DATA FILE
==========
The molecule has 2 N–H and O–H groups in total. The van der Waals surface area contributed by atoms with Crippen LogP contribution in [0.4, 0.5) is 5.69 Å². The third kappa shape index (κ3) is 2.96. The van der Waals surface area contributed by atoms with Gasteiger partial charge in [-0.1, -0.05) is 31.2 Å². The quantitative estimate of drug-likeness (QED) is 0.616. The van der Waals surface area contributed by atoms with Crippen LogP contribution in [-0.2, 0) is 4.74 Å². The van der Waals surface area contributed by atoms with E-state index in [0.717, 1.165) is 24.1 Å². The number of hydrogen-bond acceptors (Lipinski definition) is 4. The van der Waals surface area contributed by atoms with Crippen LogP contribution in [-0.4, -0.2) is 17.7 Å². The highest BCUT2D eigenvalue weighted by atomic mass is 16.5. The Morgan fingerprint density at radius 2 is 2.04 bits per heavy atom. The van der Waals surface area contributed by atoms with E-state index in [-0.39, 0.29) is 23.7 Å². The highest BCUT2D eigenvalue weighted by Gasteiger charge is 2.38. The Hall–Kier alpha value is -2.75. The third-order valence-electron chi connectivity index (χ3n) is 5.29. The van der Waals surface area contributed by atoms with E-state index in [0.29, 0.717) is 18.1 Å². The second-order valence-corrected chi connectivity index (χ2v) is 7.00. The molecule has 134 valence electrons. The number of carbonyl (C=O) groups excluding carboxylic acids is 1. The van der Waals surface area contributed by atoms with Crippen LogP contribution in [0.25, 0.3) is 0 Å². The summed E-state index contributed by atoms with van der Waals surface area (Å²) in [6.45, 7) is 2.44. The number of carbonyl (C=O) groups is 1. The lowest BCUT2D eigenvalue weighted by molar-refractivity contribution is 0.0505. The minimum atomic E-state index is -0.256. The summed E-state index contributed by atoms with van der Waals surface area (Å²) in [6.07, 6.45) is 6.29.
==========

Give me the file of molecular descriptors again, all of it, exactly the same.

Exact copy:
The molecule has 2 N–H and O–H groups in total. The van der Waals surface area contributed by atoms with Crippen LogP contribution in [0.4, 0.5) is 5.69 Å². The third kappa shape index (κ3) is 2.96. The van der Waals surface area contributed by atoms with Gasteiger partial charge in [-0.1, -0.05) is 31.2 Å². The quantitative estimate of drug-likeness (QED) is 0.616. The van der Waals surface area contributed by atoms with Crippen LogP contribution in [-0.2, 0) is 4.74 Å². The van der Waals surface area contributed by atoms with E-state index in [0.717, 1.165) is 24.1 Å². The number of hydrogen-bond acceptors (Lipinski definition) is 4. The van der Waals surface area contributed by atoms with Crippen LogP contribution in [-0.4, -0.2) is 17.7 Å². The highest BCUT2D eigenvalue weighted by atomic mass is 16.5. The Morgan fingerprint density at radius 2 is 2.04 bits per heavy atom. The van der Waals surface area contributed by atoms with E-state index in [-0.39, 0.29) is 23.7 Å². The highest BCUT2D eigenvalue weighted by Gasteiger charge is 2.38. The Hall–Kier alpha value is -2.75. The third-order valence-electron chi connectivity index (χ3n) is 5.29. The van der Waals surface area contributed by atoms with E-state index in [0.29, 0.717) is 18.1 Å². The second-order valence-corrected chi connectivity index (χ2v) is 7.00. The molecule has 134 valence electrons. The number of carbonyl (C=O) groups excluding carboxylic acids is 1. The van der Waals surface area contributed by atoms with Crippen LogP contribution in [0.25, 0.3) is 0 Å². The summed E-state index contributed by atoms with van der Waals surface area (Å²) in [6.45, 7) is 2.44. The number of carbonyl (C=O) groups is 1. The lowest BCUT2D eigenvalue weighted by molar-refractivity contribution is 0.0505. The minimum atomic E-state index is -0.256. The summed E-state index contributed by atoms with van der Waals surface area (Å²) in [6.07, 6.45) is 6.29.